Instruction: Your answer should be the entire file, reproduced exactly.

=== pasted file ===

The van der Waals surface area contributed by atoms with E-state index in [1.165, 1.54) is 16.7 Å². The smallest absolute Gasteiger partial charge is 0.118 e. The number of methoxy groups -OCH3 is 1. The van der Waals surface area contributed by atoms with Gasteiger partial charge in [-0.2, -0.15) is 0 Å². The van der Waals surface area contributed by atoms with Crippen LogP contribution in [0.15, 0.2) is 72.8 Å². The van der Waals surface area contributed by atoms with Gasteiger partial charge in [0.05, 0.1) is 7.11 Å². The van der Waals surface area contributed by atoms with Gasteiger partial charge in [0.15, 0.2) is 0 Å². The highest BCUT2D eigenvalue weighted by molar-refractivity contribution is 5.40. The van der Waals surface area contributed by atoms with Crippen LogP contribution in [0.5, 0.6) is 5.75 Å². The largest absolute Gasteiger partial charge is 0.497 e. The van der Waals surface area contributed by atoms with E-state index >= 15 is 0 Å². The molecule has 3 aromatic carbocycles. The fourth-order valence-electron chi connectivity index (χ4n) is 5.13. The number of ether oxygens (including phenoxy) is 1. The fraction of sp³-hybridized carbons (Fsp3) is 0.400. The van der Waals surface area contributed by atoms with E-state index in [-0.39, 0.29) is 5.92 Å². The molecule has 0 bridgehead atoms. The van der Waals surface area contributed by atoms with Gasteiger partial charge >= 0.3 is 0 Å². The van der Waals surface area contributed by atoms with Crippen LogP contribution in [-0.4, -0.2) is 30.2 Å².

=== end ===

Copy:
The van der Waals surface area contributed by atoms with E-state index in [1.165, 1.54) is 16.7 Å². The smallest absolute Gasteiger partial charge is 0.118 e. The number of methoxy groups -OCH3 is 1. The van der Waals surface area contributed by atoms with Gasteiger partial charge in [-0.2, -0.15) is 0 Å². The van der Waals surface area contributed by atoms with Crippen LogP contribution in [0.15, 0.2) is 72.8 Å². The van der Waals surface area contributed by atoms with Gasteiger partial charge in [0.05, 0.1) is 7.11 Å². The van der Waals surface area contributed by atoms with Gasteiger partial charge in [0.15, 0.2) is 0 Å². The highest BCUT2D eigenvalue weighted by molar-refractivity contribution is 5.40. The van der Waals surface area contributed by atoms with Crippen LogP contribution in [0.5, 0.6) is 5.75 Å². The largest absolute Gasteiger partial charge is 0.497 e. The van der Waals surface area contributed by atoms with E-state index >= 15 is 0 Å². The molecule has 3 aromatic carbocycles. The fourth-order valence-electron chi connectivity index (χ4n) is 5.13. The number of ether oxygens (including phenoxy) is 1. The fraction of sp³-hybridized carbons (Fsp3) is 0.400. The van der Waals surface area contributed by atoms with E-state index in [-0.39, 0.29) is 5.92 Å². The molecule has 0 bridgehead atoms. The van der Waals surface area contributed by atoms with Gasteiger partial charge >= 0.3 is 0 Å². The van der Waals surface area contributed by atoms with Crippen LogP contribution in [-0.4, -0.2) is 30.2 Å².